"Our game's open world is so groundbreakingly big that it'll take you an hour to travel from one side of it to the other." Anyone that's followed the industry closely will have heard the prior quote before, whether it's paraded positively by a public relations person during a presentation, or typed out on an official channel like the PlayStation Blog. Developers often flaunt the size of their sandboxes like a badge of honour; it's the bullet point that makes their latest title worth buying. But is bigger really better?
Back in the days when Push Square was little more than a blog catering to a few hundred people a day, Codemasters sent us review code for a release called Fuel. It was an off-road racing game, and it had the biggest open world ever designed at the time. A quick peek at the Wikipedia page reveals that it was 5,560 square miles in size – more or less on par with the entire state of Connecticut. It was a big deal, and it formed almost the entirety of the title's marketing campaign; the pitch was that you could literally explore for hours.
The problem was that there was nothing to see. The developer – a Bordeaux-based outfit named Asobo – went on to win a Guinness World Record for the technical achievement, but reviews were mixed. Granted, it was impressive the way that you could scale the map from one end to the other without ever seeing a loading screen, but the release was empty, lifeless, and utterly devoid of things to do. Worse still, you never developed a connection to any particular segment of the setting because it was just so big.
Some titles feature content for the sake of it – it's the game design equivalent of bizarrely popular website Buzzfeed
And while titles have gotten better at populating their sandboxes with trinkets to collect and side-quests to complete, isn't this kind of busywork becoming a chore? The Crew is a good example, as its gargantuan depiction of the United States is comparable to the aforementioned release. While it has a little more going on than Fuel, though, can anyone honestly say that they enjoy scouting for satellite dishes and stopping to check in at hundreds of landmarks? It's content for the sake of it – the game design equivalent of Buzzfeed.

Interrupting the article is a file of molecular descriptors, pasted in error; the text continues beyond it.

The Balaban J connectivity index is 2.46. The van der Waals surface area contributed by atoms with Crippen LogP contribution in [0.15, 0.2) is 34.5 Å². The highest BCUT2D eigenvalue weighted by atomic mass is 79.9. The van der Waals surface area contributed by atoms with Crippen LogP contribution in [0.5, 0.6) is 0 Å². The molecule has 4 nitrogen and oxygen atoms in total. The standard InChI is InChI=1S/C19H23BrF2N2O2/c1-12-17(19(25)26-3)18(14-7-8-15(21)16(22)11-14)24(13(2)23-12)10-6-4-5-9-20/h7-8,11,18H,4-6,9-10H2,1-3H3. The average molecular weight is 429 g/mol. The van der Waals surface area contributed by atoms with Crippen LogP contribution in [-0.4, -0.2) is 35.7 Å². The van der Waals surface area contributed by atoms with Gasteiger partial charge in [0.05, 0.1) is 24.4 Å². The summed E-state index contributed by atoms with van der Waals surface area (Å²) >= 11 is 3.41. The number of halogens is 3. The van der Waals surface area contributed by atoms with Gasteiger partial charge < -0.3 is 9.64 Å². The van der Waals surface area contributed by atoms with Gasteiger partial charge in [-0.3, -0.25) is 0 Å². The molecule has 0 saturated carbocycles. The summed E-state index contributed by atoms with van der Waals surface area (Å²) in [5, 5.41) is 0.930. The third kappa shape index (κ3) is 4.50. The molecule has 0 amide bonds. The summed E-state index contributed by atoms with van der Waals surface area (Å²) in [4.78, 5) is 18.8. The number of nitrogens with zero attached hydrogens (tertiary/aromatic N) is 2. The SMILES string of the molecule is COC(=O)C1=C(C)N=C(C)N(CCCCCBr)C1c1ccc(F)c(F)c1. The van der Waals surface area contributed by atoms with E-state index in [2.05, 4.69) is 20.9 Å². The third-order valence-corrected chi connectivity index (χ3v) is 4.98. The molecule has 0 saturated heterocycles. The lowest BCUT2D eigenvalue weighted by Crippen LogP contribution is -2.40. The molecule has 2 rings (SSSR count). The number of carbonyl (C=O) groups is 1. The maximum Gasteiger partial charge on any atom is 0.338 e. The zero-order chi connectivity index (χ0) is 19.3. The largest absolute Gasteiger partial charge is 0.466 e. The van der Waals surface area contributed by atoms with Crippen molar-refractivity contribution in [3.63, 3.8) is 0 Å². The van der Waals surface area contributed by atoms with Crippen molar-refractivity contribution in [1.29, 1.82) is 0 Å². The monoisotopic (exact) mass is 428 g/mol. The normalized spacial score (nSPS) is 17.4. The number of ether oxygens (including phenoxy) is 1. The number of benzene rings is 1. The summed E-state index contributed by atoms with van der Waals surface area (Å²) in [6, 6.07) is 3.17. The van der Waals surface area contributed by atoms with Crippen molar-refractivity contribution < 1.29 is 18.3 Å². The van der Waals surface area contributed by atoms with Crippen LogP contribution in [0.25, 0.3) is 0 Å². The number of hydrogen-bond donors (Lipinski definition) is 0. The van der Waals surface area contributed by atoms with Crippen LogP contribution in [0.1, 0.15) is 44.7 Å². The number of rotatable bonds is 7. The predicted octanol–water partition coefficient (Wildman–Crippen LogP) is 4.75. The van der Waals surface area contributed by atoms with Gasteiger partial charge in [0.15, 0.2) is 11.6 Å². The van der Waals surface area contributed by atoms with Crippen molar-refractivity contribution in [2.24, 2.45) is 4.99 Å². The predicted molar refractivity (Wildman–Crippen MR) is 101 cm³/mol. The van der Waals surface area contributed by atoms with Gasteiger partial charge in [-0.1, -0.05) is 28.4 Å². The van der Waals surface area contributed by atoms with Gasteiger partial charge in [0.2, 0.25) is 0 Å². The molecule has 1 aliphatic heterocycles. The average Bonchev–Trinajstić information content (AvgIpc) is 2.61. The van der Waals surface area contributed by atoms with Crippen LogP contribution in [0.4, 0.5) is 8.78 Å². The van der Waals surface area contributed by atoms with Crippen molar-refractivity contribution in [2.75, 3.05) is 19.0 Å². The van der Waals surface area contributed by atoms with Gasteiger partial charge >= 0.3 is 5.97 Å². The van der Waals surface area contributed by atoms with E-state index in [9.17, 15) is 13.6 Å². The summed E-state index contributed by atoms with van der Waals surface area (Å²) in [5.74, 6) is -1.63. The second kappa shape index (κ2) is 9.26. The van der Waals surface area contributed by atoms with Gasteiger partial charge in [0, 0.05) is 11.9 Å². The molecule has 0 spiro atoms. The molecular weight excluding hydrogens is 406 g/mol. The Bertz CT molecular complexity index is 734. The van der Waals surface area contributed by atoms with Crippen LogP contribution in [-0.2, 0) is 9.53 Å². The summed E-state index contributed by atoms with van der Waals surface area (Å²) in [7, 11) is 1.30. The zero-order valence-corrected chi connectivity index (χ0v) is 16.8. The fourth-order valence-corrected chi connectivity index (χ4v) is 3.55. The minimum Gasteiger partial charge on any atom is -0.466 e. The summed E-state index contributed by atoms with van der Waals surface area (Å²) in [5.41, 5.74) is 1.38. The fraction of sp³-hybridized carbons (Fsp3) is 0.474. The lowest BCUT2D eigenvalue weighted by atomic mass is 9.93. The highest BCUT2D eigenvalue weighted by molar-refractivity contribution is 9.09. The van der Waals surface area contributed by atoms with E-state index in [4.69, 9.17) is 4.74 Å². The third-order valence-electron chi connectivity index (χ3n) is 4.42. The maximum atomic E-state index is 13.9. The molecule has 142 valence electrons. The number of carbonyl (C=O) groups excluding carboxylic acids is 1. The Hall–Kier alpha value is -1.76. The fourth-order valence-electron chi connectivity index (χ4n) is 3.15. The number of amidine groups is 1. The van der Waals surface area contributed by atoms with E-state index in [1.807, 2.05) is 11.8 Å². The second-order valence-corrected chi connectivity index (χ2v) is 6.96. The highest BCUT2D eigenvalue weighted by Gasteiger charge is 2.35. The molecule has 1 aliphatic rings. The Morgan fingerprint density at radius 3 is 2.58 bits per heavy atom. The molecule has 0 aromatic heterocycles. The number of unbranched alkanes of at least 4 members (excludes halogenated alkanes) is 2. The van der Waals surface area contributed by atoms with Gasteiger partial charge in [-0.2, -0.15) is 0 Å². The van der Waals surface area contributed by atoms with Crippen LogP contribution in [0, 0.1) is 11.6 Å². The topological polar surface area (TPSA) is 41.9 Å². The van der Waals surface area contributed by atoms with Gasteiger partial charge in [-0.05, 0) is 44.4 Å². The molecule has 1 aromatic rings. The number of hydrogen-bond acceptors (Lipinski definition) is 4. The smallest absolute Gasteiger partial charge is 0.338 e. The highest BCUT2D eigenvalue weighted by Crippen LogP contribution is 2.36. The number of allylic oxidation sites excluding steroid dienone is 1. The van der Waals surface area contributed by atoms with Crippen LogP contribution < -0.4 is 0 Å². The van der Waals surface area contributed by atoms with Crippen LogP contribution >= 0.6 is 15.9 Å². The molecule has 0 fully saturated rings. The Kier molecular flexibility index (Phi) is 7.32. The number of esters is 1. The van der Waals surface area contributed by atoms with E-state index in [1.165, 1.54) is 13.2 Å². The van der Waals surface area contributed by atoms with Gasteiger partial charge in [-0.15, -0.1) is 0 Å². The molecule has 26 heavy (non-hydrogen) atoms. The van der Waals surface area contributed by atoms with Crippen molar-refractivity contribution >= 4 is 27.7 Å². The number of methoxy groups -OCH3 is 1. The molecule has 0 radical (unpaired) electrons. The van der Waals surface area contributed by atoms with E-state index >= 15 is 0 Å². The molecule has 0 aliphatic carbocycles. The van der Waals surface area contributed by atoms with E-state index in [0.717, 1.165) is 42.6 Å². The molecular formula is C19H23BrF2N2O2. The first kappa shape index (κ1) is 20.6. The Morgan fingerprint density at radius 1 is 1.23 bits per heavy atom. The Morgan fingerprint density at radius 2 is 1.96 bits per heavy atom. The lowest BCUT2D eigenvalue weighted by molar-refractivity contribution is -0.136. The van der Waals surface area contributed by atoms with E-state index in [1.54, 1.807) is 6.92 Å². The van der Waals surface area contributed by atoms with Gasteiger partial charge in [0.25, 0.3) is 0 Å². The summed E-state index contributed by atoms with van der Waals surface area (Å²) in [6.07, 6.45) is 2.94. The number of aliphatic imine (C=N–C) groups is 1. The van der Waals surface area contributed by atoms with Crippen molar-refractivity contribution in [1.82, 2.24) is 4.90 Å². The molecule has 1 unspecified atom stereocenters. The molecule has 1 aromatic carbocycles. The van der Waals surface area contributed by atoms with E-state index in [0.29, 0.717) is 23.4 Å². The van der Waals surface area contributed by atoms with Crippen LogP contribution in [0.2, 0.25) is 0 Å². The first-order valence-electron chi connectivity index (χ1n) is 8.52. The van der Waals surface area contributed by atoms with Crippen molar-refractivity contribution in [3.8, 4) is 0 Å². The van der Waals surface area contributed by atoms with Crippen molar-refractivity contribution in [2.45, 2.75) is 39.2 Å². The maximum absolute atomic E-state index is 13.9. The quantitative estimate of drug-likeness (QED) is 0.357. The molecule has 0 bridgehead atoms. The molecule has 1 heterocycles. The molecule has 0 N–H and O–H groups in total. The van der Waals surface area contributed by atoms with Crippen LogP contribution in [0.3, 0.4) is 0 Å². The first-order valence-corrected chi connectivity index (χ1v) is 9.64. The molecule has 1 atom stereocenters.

Compare all of this to Resident Evil, a release which has just been remastered for the PlayStation 4 and PlayStation 3, and has a setting so small that it would barely even register on Assassin's Creed Unity's icon infested map. The Spencer Mansion is tiny, but there's beauty in its brevity, with every single carpeted corridor and locked door harbouring secrets that almost insist upon your attention. Sure, some critics may argue that there's a bit too much backtracking in the adventure, but learning the ins-and-outs of the environment is part of the package's appeal.
And you never, ever build up this connection with enormous open worlds. The Elder Scrolls V: Skyrim has one of the best sandboxes in recent memory, and yet, once you get beyond the impressive scale of it all, you'll probably find yourself fast-travelling from settlement to settlement, probing for the meat in its otherwise vacant expanses. It's successful in conveying atmosphere, much like Grand Theft Auto V, but doesn't the tedious travel hurt the pacing of the experience once you've got past the initial allure of its technical achievement?
Meanwhile, Batman: Arkham Asylum, with its intricately woven districts, is, for many, still the pinnacle of Rocksteady's superhero series – and the biggest difference between it and its successor, Batman: Arkham City, is the scale of its open world. Similarly, consider how Jak & Daxter ditched its compact hub for the dreary vehicular playbox of Jak II: Renegade – a step back, despite the latter being a more technologically accomplished affair. In each case, the developer has assumed that bigger is better – but is that really the case?
There'll be a fair few of you shouting at this article already, screaming that you adored Los Santos and soaked up every square inch of Skyrim – and that's fine. But in demanding bigger worlds, are we actually getting better games? The factory-like output of publisher Ubisoft is sucking the soul out of its titles, and even as its worlds grow, the content inside them is getting increasingly predictable. The Spencer Mansion proves that less can be more – and we must try to remember this before we get lost in a world of empty, overly expensive environments.
Do you agree that smaller sandboxes can sometimes be better, or do you want publishers to push harder for bigger open worlds? Set a waypoint to the comments section below.
Do you prefer bigger open worlds? (90 votes)
Of course, bigger is always better
Hmm, it depends
No, there is a thing as less is more
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